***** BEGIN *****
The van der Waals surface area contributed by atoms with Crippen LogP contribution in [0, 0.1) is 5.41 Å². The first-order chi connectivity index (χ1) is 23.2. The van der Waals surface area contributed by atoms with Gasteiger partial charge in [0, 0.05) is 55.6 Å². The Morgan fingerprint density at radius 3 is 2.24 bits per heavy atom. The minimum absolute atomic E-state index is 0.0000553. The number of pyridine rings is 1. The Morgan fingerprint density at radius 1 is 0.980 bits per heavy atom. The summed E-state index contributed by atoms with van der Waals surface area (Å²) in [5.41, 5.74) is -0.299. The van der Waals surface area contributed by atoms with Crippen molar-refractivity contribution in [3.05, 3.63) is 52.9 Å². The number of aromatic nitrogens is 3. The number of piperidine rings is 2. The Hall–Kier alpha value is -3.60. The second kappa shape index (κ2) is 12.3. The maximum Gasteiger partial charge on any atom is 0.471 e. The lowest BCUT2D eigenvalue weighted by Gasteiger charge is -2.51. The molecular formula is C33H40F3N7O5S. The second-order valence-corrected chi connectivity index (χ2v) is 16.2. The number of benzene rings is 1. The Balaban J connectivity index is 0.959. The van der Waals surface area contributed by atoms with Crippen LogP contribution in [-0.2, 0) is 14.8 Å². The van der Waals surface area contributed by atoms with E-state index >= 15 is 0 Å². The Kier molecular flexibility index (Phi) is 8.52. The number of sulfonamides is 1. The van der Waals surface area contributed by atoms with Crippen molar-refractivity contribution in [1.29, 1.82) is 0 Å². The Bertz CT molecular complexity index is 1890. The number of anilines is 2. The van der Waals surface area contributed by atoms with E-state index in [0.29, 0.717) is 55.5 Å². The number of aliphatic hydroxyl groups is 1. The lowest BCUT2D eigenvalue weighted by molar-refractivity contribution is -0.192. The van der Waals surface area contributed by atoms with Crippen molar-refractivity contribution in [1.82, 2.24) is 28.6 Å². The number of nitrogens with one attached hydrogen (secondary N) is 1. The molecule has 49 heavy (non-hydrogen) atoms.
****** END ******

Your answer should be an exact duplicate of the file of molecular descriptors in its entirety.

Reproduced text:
The van der Waals surface area contributed by atoms with Crippen LogP contribution in [0, 0.1) is 5.41 Å². The first-order chi connectivity index (χ1) is 23.2. The van der Waals surface area contributed by atoms with Gasteiger partial charge in [0, 0.05) is 55.6 Å². The Morgan fingerprint density at radius 3 is 2.24 bits per heavy atom. The minimum absolute atomic E-state index is 0.0000553. The number of pyridine rings is 1. The Morgan fingerprint density at radius 1 is 0.980 bits per heavy atom. The summed E-state index contributed by atoms with van der Waals surface area (Å²) in [5.41, 5.74) is -0.299. The van der Waals surface area contributed by atoms with Crippen molar-refractivity contribution in [3.05, 3.63) is 52.9 Å². The number of aromatic nitrogens is 3. The number of piperidine rings is 2. The Hall–Kier alpha value is -3.60. The second kappa shape index (κ2) is 12.3. The maximum Gasteiger partial charge on any atom is 0.471 e. The lowest BCUT2D eigenvalue weighted by Gasteiger charge is -2.51. The molecular formula is C33H40F3N7O5S. The second-order valence-corrected chi connectivity index (χ2v) is 16.2. The number of benzene rings is 1. The Balaban J connectivity index is 0.959. The van der Waals surface area contributed by atoms with Crippen LogP contribution in [-0.2, 0) is 14.8 Å². The van der Waals surface area contributed by atoms with E-state index >= 15 is 0 Å². The Kier molecular flexibility index (Phi) is 8.52. The number of sulfonamides is 1. The van der Waals surface area contributed by atoms with Crippen molar-refractivity contribution in [1.29, 1.82) is 0 Å². The Bertz CT molecular complexity index is 1890. The number of anilines is 2. The van der Waals surface area contributed by atoms with E-state index in [0.29, 0.717) is 55.5 Å². The number of aliphatic hydroxyl groups is 1. The lowest BCUT2D eigenvalue weighted by molar-refractivity contribution is -0.192. The van der Waals surface area contributed by atoms with Crippen molar-refractivity contribution in [1.82, 2.24) is 28.6 Å². The number of nitrogens with one attached hydrogen (secondary N) is 1. The molecule has 49 heavy (non-hydrogen) atoms.